Get Sh*t Done: Three Easy Winter Cocktail Recipes For Weddings


For when it's too damn cold outside

Get Sh*t Done: Three Easy Winter Cocktail Recipes For Weddings | A Practical WeddingGet Sh*t Done: Three Easy Winter Cocktail Recipes For Weddings | A Practical Wedding

One of the best things about winter is the dark nights inside drinking good cocktails with good people—because when you’re too cheap (or broke) to turn up the heat, whiskey is a good substitute. The other good thing is winter weddings. Most of the wedding professionals I know will agree that winter weddings make up some of our favorites, partially because the “off-season” means we’re usually less stressed when the day rolls around, and partially because they’re much less common than spring/summer/fall weddings, so we get to see different decor, fashion, and food than we do the majority of the time. And then of course because the people who throw them tend to be pretty consistently rad (who knows why, but I suspect it has something to do with having an affinity for the unusual).

Since this is the first Easy Cocktails since the APW relaunch, I thought I’d take a second to reintroduce the series. Because, after all, why do you need a professional wedding planner to tell you how to make cocktails? (Thanks for the question, anonymous commenter from the last post!) The answer is actually fairly simple—as with anything related to big events, I look at cocktails through a logistical lens. So, while I personally love a good complicated drink that involves some bartending skillz to execute, I can also tell you that if you’re going to serve shaken, muddled, or carefully built cocktails to a hundred people, you’d best have an experienced bartending staff of more than one person, or hope your guests are prepared for really long lines at the bar. And so, I bring you: Easy Cocktails with Elizabeth from Lowe House and a rotating cast of friends who aren’t professional bartenders, but have strong feelings about cocktails.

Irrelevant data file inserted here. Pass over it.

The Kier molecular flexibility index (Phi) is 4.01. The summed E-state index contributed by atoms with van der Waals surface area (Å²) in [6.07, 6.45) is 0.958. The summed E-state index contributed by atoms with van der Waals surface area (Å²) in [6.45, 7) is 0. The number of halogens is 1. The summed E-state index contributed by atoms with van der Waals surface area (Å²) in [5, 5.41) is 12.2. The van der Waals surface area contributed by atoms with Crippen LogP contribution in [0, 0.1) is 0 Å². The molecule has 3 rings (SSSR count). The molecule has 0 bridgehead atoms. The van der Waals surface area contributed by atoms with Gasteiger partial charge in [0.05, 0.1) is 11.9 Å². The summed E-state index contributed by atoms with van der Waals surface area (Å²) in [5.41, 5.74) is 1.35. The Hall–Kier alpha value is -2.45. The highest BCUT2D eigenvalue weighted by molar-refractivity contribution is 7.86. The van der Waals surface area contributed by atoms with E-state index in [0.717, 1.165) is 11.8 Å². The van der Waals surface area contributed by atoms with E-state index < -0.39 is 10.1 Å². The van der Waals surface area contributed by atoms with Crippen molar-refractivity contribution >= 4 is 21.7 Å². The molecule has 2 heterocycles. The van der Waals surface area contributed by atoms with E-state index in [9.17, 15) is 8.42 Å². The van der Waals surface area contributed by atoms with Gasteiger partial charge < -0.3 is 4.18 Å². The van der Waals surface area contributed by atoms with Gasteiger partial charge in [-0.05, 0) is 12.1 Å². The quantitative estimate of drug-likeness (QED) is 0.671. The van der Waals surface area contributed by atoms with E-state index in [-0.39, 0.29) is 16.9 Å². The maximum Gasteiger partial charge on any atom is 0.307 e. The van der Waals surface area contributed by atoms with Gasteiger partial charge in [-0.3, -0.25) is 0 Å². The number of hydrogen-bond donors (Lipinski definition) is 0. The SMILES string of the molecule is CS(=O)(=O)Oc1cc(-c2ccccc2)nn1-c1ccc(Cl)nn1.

The rules for the drinks:

  • Only readily available ingredients (i.e., no small batch spirits from that one awesome local place, or really obscure regional fruits, if such a thing still exists in America).
  • A maximum of two quick steps to serve—pre-batching the day before is allowed.
  • No shaking. See above.

For these winter cocktail recipes, I looped in my friends Charlie Habegger (who’s a specialty coffee professional; he was very amused/frustrated by the rules) to help build the drinks and Melissa Ryan of Marble Rye Photography to photograph us making them (she’s a kick ass food photographer in addition to being an APW sponsor) and to do some QC tasting. So with that, let’s get started. Because I’m pretty excited about these drinks.

Get Sh*t Done: Three Easy Winter Cocktail Recipes For Weddings | A Practical WeddingGet Sh*t Done: Three Easy Winter Cocktail Recipes For Weddings | A Practical WeddingGet Sh*t Done: Three Easy Winter Cocktail Recipes For Weddings | A Practical Wedding